Canelo Brutally Knocks Out Kovalev in Eleventh For WBO Title


LAS VEGAS – It took Canelo Alvarez nearly 11 full rounds Saturday night to complete what he envisioned.

When Alvarez eventually was able to land those devastating shots he sought, the Mexican superstar put Sergey Kovalev to sleep. A vicious, left-right combination knocked Kovalev out cold at 2:15 of the 11th round in their scheduled 12-round, 175-pound title fight.

Referee Russell Mora immediately stopped the fight, once Kovalev went down to his knees, slumped against the ropes, obviously unable to continue.

Alvarez (53-1-2, 36 KOs) won the WBO light heavyweight championship from Kovalev in the main event of a nine-bout card that drew 14,490 to MGM Grand Garden Arena.

The 29-year-old Alvarez, who went off as nearly a 5-1 favorite Saturday night at MGM Grand’s sports book, became a world champion in a fourth weight class. Alvarez, who began his career as a junior welterweight 14 years ago, jumped up two weight classes, from middleweight to light heavyweight, to challenge Kovalev.

Judges Julie Lederman and Dave Moretti both had Alvarez ahead, 96-94, entering the 11th round. Judge Don Trella had it even through 10 rounds (95-95).

“The plan overall was patience,” Alvarez told DAZN’s Chris Mannix in the ring following his victory. “That was basically it, to have patience. We knew that it was gonna be five or six rounds, and that it was gonna take some time for me to get him. But obviously, he’s a great fighter. But again, I’m new in this weight, I’m new in this division. And much credit to him – he’s a great fighter. But we stuck to our game plan, basically. And basically, it was delayed a little bit. But overall, it was successful.”

The 36-year-old Kovalev (34-4-1, 29 KOs) entered their fight as one of boxing’s three recognized 175-pound champions. He had been stopped twice in the previous 28 months, however, and had to overcome serious trouble at the end of the eighth round of his previous fight against Anthony Yarde to secure his career-high $12.5 million for facing Alvarez.

Kovalev came back to knock out England’s Yarde with a single, jarring jab in the 11th round of that August 24 bout in Chelyabinsk, Russia, Kovalev’s hometown. He boxed well and worked off his jab for much of their fight Saturday night, yet Kovalev ultimately couldn’t withstand the shorter, stouter Alvarez’s power.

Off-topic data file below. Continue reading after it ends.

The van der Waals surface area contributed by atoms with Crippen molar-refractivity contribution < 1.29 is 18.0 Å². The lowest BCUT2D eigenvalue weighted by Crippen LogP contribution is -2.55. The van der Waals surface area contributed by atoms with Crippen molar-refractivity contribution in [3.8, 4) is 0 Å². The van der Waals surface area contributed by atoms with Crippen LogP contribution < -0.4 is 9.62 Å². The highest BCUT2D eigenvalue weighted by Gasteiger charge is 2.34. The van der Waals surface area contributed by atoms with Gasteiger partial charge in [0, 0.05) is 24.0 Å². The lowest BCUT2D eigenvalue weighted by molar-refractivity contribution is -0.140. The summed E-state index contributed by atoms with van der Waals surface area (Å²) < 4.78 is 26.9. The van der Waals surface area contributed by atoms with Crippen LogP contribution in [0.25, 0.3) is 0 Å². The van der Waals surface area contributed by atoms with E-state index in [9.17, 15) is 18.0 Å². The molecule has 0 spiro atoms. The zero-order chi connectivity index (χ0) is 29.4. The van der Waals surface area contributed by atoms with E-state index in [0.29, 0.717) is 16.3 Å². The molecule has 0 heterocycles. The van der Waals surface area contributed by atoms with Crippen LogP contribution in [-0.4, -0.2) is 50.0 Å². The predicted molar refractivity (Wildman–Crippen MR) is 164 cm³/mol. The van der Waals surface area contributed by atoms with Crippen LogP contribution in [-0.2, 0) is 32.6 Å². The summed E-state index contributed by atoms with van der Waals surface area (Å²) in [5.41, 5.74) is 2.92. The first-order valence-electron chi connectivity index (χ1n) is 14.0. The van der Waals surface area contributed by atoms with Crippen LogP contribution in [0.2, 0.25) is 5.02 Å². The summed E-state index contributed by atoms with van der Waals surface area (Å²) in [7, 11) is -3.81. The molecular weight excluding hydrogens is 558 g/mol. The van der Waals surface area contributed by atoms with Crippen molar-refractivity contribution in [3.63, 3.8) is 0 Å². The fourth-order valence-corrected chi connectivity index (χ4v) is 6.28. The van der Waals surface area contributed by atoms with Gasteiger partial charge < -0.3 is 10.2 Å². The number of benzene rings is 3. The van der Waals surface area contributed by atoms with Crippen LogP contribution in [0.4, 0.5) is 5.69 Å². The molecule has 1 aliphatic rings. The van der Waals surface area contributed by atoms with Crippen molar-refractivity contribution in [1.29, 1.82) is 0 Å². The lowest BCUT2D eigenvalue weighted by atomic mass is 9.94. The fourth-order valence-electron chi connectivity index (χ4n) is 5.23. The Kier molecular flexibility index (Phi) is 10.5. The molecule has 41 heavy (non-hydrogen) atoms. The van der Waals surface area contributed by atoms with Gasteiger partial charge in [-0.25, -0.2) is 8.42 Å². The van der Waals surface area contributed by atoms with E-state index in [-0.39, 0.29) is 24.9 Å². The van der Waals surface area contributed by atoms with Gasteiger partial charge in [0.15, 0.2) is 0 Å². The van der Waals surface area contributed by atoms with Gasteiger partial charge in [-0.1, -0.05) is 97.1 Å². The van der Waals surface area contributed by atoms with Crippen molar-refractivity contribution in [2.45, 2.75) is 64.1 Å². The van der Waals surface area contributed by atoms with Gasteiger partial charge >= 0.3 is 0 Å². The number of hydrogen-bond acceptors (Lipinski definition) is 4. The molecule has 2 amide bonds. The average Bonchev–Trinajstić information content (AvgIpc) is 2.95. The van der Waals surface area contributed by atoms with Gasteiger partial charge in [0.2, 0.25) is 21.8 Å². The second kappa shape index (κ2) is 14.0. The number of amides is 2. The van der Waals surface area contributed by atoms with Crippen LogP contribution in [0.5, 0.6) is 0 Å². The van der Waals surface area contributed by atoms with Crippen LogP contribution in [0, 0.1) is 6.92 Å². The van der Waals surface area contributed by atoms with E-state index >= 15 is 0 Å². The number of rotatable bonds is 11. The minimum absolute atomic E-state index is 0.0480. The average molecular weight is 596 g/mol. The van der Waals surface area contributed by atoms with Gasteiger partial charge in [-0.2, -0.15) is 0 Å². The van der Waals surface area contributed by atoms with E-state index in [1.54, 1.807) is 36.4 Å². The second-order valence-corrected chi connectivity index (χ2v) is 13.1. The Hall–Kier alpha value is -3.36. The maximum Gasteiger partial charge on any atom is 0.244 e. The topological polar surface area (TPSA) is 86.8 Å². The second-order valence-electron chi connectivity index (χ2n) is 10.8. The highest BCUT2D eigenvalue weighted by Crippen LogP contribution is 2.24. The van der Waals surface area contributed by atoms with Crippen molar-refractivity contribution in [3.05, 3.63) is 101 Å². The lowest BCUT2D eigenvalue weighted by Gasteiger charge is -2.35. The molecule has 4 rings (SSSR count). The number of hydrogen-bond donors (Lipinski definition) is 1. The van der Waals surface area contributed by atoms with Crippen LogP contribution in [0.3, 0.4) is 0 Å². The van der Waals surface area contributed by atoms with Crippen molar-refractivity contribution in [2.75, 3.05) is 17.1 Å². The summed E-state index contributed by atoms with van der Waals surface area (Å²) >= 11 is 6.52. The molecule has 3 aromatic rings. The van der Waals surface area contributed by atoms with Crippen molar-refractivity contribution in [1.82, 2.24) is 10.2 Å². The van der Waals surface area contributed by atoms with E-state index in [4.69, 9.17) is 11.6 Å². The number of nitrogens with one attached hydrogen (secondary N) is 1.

Alvarez, meanwhile, tookKovalev’s power very well, even thoughKovalev owned a four-inch height advantage and out-weighed him in the ring. He also held his gloves high for much of the fight and blocked many of Kovalev’s punches.

“It’s OK,” Kovalev said. “It’s a good experience for me. Canelo is really a great champion. And a little bit right now, I didn’t recover from my last fight. But it’s OK. Thanks for [the] fight. Canelo, big respect with him. He makes history, you know?”

When asked why he didn’t throw more right hands at Alvarez, Kovalev said he followed trainer Buddy McGirt’s instructions to use his jab as much as possible.

“It’s OK,” Kovalev said. “I’ll be back. I’ll be back much stronger.”

More than 90 minutes passed from the end of the co-feature – Ryan Garcia’s first-round knockout of Romero Duno – to the beginning of the Alvarez-Kovalev fight.

canelo-alvarez (4)_31

DAZN’s decision-makers determined that they’d wait until the main event of UFC 244 ended at Madison Square Garden in New York to start streaming Alvarez-Kovalev. That entire MMA match – Jorge Masvidal’s defeat of Nate Diaz – was shown to boxing fans on the huge screens throughout MGM Grand Garden Arena to give them something to watch while waiting for Alvarez-Kovalev to begin.

Once the Russian, Mexican and American national anthems were played, Kovalev didn’t begin his ring walk until 1:07 a.m. EDT, well after the time most pay-per-view main events end, let alone begin.

During the long delay, DAZN showed both boxers in their dressing rooms, doing everything from stretching to sitting on couches while waiting to finally fight.